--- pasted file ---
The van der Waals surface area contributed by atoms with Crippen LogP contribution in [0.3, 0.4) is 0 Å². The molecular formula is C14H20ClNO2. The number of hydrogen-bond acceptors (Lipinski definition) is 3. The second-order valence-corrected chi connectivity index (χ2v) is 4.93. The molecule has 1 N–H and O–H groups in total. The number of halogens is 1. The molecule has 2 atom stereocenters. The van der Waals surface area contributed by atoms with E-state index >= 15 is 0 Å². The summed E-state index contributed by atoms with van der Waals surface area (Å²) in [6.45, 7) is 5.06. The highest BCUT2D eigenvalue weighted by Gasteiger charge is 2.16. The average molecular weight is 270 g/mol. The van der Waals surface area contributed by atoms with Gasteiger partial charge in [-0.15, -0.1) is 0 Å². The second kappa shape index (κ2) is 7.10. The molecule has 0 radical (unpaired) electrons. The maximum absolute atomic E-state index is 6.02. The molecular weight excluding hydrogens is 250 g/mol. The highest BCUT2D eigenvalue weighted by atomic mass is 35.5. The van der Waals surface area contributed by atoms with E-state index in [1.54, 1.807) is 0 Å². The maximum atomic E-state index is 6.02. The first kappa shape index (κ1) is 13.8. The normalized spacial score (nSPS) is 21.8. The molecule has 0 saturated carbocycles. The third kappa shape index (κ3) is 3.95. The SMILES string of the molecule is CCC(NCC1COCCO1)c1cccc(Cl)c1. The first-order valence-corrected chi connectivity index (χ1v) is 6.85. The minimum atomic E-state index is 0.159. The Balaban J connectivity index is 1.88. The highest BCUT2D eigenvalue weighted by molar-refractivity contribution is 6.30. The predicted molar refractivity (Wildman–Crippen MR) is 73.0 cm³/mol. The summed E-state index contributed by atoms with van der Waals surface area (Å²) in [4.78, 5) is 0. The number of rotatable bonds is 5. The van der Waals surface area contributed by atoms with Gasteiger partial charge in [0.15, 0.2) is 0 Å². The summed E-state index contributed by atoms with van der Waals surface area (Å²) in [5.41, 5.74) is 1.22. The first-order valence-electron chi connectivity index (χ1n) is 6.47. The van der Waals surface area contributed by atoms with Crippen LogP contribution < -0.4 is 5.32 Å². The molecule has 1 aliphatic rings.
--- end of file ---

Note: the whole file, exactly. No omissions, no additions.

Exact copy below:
The van der Waals surface area contributed by atoms with Crippen LogP contribution in [0.3, 0.4) is 0 Å². The molecular formula is C14H20ClNO2. The number of hydrogen-bond acceptors (Lipinski definition) is 3. The second-order valence-corrected chi connectivity index (χ2v) is 4.93. The molecule has 1 N–H and O–H groups in total. The number of halogens is 1. The molecule has 2 atom stereocenters. The van der Waals surface area contributed by atoms with E-state index >= 15 is 0 Å². The summed E-state index contributed by atoms with van der Waals surface area (Å²) in [6.45, 7) is 5.06. The highest BCUT2D eigenvalue weighted by Gasteiger charge is 2.16. The average molecular weight is 270 g/mol. The van der Waals surface area contributed by atoms with Gasteiger partial charge in [-0.15, -0.1) is 0 Å². The second kappa shape index (κ2) is 7.10. The molecule has 0 radical (unpaired) electrons. The maximum absolute atomic E-state index is 6.02. The molecular weight excluding hydrogens is 250 g/mol. The highest BCUT2D eigenvalue weighted by atomic mass is 35.5. The van der Waals surface area contributed by atoms with E-state index in [1.54, 1.807) is 0 Å². The maximum atomic E-state index is 6.02. The first kappa shape index (κ1) is 13.8. The normalized spacial score (nSPS) is 21.8. The molecule has 0 saturated carbocycles. The third kappa shape index (κ3) is 3.95. The SMILES string of the molecule is CCC(NCC1COCCO1)c1cccc(Cl)c1. The first-order valence-corrected chi connectivity index (χ1v) is 6.85. The minimum atomic E-state index is 0.159. The Balaban J connectivity index is 1.88. The highest BCUT2D eigenvalue weighted by molar-refractivity contribution is 6.30. The predicted molar refractivity (Wildman–Crippen MR) is 73.0 cm³/mol. The summed E-state index contributed by atoms with van der Waals surface area (Å²) in [4.78, 5) is 0. The number of rotatable bonds is 5. The van der Waals surface area contributed by atoms with Gasteiger partial charge in [0.15, 0.2) is 0 Å². The summed E-state index contributed by atoms with van der Waals surface area (Å²) in [5.41, 5.74) is 1.22. The first-order valence-electron chi connectivity index (χ1n) is 6.47. The van der Waals surface area contributed by atoms with Crippen LogP contribution < -0.4 is 5.32 Å². The molecule has 1 aliphatic rings.